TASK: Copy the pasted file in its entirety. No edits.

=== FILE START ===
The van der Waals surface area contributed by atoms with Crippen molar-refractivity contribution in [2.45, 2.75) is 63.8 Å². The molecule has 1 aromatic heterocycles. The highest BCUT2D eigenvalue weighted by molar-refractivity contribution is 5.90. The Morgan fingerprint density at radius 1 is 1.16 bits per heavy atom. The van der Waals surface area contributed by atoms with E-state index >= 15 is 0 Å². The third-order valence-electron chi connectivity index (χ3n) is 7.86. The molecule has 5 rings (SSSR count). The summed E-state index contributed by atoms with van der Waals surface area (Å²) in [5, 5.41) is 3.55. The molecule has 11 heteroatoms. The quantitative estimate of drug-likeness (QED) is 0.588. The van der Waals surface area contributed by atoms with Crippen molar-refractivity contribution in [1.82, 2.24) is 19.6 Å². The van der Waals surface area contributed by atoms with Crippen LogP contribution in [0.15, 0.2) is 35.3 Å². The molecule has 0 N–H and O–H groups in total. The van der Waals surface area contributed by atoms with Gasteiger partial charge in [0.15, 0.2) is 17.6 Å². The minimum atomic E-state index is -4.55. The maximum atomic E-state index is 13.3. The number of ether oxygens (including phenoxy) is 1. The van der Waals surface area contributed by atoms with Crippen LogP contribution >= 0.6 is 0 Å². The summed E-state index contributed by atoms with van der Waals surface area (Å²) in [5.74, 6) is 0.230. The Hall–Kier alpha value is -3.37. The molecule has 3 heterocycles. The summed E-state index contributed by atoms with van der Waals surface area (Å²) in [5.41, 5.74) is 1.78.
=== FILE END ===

The van der Waals surface area contributed by atoms with Crippen molar-refractivity contribution in [2.45, 2.75) is 63.8 Å². The molecule has 1 aromatic heterocycles. The highest BCUT2D eigenvalue weighted by molar-refractivity contribution is 5.90. The Morgan fingerprint density at radius 1 is 1.16 bits per heavy atom. The van der Waals surface area contributed by atoms with E-state index >= 15 is 0 Å². The third-order valence-electron chi connectivity index (χ3n) is 7.86. The molecule has 5 rings (SSSR count). The summed E-state index contributed by atoms with van der Waals surface area (Å²) in [5, 5.41) is 3.55. The molecule has 11 heteroatoms. The quantitative estimate of drug-likeness (QED) is 0.588. The van der Waals surface area contributed by atoms with Crippen molar-refractivity contribution in [1.82, 2.24) is 19.6 Å². The van der Waals surface area contributed by atoms with Crippen LogP contribution in [0.15, 0.2) is 35.3 Å². The molecule has 0 N–H and O–H groups in total. The van der Waals surface area contributed by atoms with Gasteiger partial charge in [0.15, 0.2) is 17.6 Å². The minimum atomic E-state index is -4.55. The maximum atomic E-state index is 13.3. The number of ether oxygens (including phenoxy) is 1. The van der Waals surface area contributed by atoms with Crippen LogP contribution >= 0.6 is 0 Å². The summed E-state index contributed by atoms with van der Waals surface area (Å²) in [5.74, 6) is 0.230. The Hall–Kier alpha value is -3.37. The molecule has 3 heterocycles. The summed E-state index contributed by atoms with van der Waals surface area (Å²) in [5.41, 5.74) is 1.78.